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The sad old business of music

The music industry all over the world seems to be galvanising for another assault on “piracy” (AKA sharing). Lawyers and police are being employed to pursue disobedient music fans into the dirt. One would think the music industry would have learned by now that treating your own market like enemies is no way to win hearts and minds – with every prosecution of a single mum or pimply child who’s downloaded an album or two, the music industry gives birth to a thousand music fans who hate the industry more than anti-smoking activists hate cigarette companies. No wonder they illegally download with a clear conscience.

Back when CDs were introduced in the early 90s, many of us didn’t want a bar of it. We had thousands of dollars worth of vinyl in which we’d invested a lot of time, care and money, and none of us were keen on the idea of replacing our record collections. For a long time we resisted it, refusing to update, holding fast to our old stereo turntables and convincing ourselves we couldn’t hear the alleged difference. The record companies, we declared, were “crooks” who’d worked out a great new way to make music fans pay all over again, and this new epoch would signify the death of music – people would cease to care, surely, about little plastic discs with bonus tracks squeezed on to the “value-added” product by craven record companies. The grand art of the album was dead.

But when the record industry told us that CDs were virtually indestructible – that you could drag them behind your car for miles and they’d still play, and so on – we began to listen. Whether compact discs sounded better than vinyl records ceased to be the issue – they were here, we’d never have to replace our music again, and there was no point in kicking back the surf. So we surrendered to the change, not simply because we had to (there was, and still is, plenty of vinyl about, for those so inclined), or because demanding the world slow down for you is a pastime for the tired and the ignorant and the selfish. We changed because we loved music and, ultimately, were willing to follow wherever it went.

Of course, CDs weren’t indestructible, as everyone would eventually discover. What’s more, when a CD went screwy, it wasn’t just a case of flicking the needle past the scratch and onto the next track – the whole CD was ruined and there was nothing you could do about it. It was, by any standard, a huge and successful con.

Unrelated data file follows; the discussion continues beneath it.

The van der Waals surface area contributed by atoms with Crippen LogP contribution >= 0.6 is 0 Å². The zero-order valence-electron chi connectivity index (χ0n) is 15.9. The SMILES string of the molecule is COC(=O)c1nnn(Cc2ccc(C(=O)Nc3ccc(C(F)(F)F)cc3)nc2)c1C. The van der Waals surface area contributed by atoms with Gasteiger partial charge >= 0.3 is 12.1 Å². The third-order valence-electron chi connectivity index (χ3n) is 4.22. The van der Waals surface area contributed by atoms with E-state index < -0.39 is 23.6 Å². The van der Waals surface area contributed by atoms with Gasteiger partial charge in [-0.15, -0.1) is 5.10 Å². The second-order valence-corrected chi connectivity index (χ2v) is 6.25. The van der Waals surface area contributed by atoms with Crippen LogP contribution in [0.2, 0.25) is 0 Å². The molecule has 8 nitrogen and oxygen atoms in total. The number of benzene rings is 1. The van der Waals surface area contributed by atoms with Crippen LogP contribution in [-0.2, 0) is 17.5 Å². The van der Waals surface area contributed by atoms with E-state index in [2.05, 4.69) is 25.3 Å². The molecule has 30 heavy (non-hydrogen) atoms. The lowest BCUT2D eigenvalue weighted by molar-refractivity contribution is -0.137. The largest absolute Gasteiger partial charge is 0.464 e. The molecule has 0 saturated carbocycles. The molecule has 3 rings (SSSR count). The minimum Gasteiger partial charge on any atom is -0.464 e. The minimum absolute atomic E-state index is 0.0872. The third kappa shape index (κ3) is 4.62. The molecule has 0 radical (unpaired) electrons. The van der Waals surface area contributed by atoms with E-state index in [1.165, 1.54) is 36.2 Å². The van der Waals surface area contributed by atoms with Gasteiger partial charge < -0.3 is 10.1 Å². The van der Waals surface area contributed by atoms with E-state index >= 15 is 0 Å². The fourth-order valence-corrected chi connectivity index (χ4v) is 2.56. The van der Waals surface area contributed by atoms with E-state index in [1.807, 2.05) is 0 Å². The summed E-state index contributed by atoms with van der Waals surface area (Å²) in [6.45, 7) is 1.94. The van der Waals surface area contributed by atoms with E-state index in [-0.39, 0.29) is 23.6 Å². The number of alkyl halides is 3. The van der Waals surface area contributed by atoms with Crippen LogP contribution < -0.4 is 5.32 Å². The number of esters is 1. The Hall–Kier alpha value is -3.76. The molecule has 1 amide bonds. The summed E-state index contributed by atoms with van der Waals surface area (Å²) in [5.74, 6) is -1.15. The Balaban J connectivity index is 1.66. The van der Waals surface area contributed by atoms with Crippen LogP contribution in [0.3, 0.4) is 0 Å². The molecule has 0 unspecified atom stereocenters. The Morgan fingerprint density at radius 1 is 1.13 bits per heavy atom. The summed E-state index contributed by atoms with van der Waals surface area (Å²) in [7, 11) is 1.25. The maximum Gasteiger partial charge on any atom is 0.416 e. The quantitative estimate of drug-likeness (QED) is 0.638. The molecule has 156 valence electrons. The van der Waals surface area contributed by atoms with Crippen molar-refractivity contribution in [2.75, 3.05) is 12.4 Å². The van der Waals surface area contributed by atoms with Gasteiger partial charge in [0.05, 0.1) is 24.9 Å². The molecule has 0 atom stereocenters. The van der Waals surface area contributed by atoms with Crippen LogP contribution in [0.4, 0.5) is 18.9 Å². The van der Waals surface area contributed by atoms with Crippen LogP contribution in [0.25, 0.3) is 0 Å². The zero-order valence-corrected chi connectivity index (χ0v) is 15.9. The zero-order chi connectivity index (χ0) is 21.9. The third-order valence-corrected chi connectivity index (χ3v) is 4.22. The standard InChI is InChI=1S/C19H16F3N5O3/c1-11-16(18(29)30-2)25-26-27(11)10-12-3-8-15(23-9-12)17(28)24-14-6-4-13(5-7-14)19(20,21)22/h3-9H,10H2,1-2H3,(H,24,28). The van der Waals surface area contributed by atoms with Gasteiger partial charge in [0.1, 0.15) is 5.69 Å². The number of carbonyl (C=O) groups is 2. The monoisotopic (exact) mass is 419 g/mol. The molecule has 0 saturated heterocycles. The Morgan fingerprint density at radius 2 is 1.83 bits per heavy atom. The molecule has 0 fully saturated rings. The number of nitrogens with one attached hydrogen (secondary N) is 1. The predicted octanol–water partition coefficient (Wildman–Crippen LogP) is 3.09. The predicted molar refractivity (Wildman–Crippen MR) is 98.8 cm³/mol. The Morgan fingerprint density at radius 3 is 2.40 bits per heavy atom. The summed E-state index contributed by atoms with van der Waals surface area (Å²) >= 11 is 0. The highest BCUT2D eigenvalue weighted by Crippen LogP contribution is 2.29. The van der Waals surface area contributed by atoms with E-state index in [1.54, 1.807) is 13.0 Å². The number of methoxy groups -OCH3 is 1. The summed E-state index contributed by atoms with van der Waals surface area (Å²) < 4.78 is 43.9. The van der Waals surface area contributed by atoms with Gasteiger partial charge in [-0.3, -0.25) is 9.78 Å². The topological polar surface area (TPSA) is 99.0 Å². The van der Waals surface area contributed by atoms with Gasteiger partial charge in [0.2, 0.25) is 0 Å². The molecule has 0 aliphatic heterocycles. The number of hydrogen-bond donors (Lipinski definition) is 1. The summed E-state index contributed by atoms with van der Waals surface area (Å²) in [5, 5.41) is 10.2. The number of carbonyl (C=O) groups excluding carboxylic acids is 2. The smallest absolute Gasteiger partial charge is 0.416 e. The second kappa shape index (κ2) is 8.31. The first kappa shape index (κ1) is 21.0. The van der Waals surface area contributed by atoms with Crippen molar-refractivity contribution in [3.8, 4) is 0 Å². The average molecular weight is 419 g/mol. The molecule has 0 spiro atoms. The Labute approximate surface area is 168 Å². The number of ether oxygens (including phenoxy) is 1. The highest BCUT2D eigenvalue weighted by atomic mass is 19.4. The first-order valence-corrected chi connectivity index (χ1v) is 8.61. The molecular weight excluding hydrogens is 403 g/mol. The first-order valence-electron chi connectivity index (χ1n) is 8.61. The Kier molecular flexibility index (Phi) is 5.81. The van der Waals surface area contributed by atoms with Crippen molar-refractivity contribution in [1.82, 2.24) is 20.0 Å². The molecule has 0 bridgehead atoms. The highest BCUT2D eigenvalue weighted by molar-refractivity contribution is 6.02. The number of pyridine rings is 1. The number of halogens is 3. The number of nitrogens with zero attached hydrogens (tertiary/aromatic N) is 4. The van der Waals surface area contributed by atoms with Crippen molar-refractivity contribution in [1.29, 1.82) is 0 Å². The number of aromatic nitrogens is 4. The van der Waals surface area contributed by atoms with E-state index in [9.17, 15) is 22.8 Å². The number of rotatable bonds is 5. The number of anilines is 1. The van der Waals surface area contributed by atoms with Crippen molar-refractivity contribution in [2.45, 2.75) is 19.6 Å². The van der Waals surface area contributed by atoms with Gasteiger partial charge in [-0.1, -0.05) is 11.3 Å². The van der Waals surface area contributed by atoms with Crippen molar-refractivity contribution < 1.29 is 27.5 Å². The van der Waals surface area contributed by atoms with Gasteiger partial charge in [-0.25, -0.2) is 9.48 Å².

It’s undoubtedly a gorgeous irony that the monster came back to destroy Dr. Frankenstein – the very digital technology that was forced upon consumers back in the 90s would eventually open the window to P2P, and, ever since, the music industry has behaved much as we luddites did back in the 90s: we’re crooks, they say; music’s dying, they say. It’s rubbish, of course, and sounds very much like we did back before we got conned out of our money in the 90s. I fact, you can bet they sound just like the dancehall operators back at the beginning of the 20th century, who doubtless railed against the new phenomenon of recorded music, which would rob them of their monopoly on the music from which they profited.

There are arguments that say the record companies aren’t doing as badly as they’d have us believe. We don’t know, exactly, of the relationship between file-sharing and music sales – whether the former erodes the latter or enhances it. There is anecdotal evidence (which can be found by turning on the television) that says music can still be a mighty lucrative career choice. I’d be interested to hear from any record company employees who have not been overseas in the last few years. The music industry, it seems to me, is as good a place to be as it ever was.

And there are some in the music industry who seem to see the current scenario as a challenge rather than something to be thrown to the lawyers. Some are embracing the return of vinyl, with covers and gatefold sleeves conducive to art. Others have cottoned on to the music lover’s need for special editions and box sets – collectibles you just can’t download from the internet. But, for the most part, the music industry has remained curiously free of creative minds outside the studios where the music is made.

It’s a pity, for there’s a serious challenge to be met, a wonderful opportunity for anyone in the engine room with imagination to match the stuff that they sell. The question does not seem a difficult one: how to sell the most stirring thing ever invented to a market whose loyalty to their chosen god is only matched by apostles of religion.


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